it is in this context that, the Government welcomed the idea of the SAGCOT initiative. This is a public private partnership well-placed to achieve the objectives of Kilimo Kwanza, from Tanzania’s coastal plains and the valleys of Kilombero and Ruaha, to the hills and valleys of the Southern Highlands and the Usangu flats. The Southern Agricultural Corridor can be the breadbasket of Tanzania and beyond. Food security will be assured and wealth creation for the smallholder farmers would become a reality.
Soon after the Dar es Salaam meeting, a Committee (The Executive Committee) was set up to develop an investment blueprint for SAGCOT. The Committee draws its members from the Government as well as from the private sector, both domestic and international. The Committee has successfully completed its work. The Investment Blueprint it produced shows what needs to be done to leverage the agricultural potential of the Southern Corridor. It sets out a clear roadmap for improving rural infrastructure, catalyzing private investment and facilitating better coordination and collaboration between the private and public sector as well as the small holder farmers. It recognises the role of the development partners. It also highlights investment opportunities that offer good financial returns and deliver benefits to smallholder farmers as well.
I am proud to say that because of the importance we attach to the SAGCOT initiative, my Government was the first to commit funding ahead of all partners. We, in Government are convinced that the initiative supports our objectives for a Tanzanian green revolution. Also, it is in line with our commitments under the Agricultural Sector Development Programme and the Comprehensive Africa Agriculture Development Programme (CAADP).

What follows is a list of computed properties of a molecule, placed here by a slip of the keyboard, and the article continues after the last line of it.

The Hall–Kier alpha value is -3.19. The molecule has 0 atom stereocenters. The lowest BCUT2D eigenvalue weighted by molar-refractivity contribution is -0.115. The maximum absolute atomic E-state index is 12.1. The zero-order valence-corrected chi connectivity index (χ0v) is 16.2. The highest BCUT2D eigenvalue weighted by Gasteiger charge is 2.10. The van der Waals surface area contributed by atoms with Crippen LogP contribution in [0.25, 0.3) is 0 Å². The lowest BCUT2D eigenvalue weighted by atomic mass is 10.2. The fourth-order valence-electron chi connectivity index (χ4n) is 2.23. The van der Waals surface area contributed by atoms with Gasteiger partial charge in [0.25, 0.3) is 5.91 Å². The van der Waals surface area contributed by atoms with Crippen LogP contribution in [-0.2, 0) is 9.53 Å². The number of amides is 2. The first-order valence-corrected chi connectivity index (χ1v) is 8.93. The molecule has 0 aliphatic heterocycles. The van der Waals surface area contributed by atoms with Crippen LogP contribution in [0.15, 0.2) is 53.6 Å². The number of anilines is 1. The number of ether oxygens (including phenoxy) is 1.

I know there will be challenges, but I am optimistic that through our cooperative endeavors and commitment, we will be able to overcome them. In the end, we will succeed to create a corridor of highly productive and competitive agriculture at the local, regional and global market place. We will also witness significant poverty reduction among the people who live in the corridor and its surroundings. Given the commitment and efforts of the Government coupled with the energy, experience, expertise as well as the financial and technological strengths of the private sector, plus the support of Tanzania’s development partners, we should be able to deliver on our aspirations.
The SAGCOT Investment Blueprint is a call to action for all of us. Let us respond accordingly and make the SAGCOT initiative a reality. “It can be done, play your part”.
Jakaya Mrisho Kikwete, President, The United Republic of Tanzania (January 2011)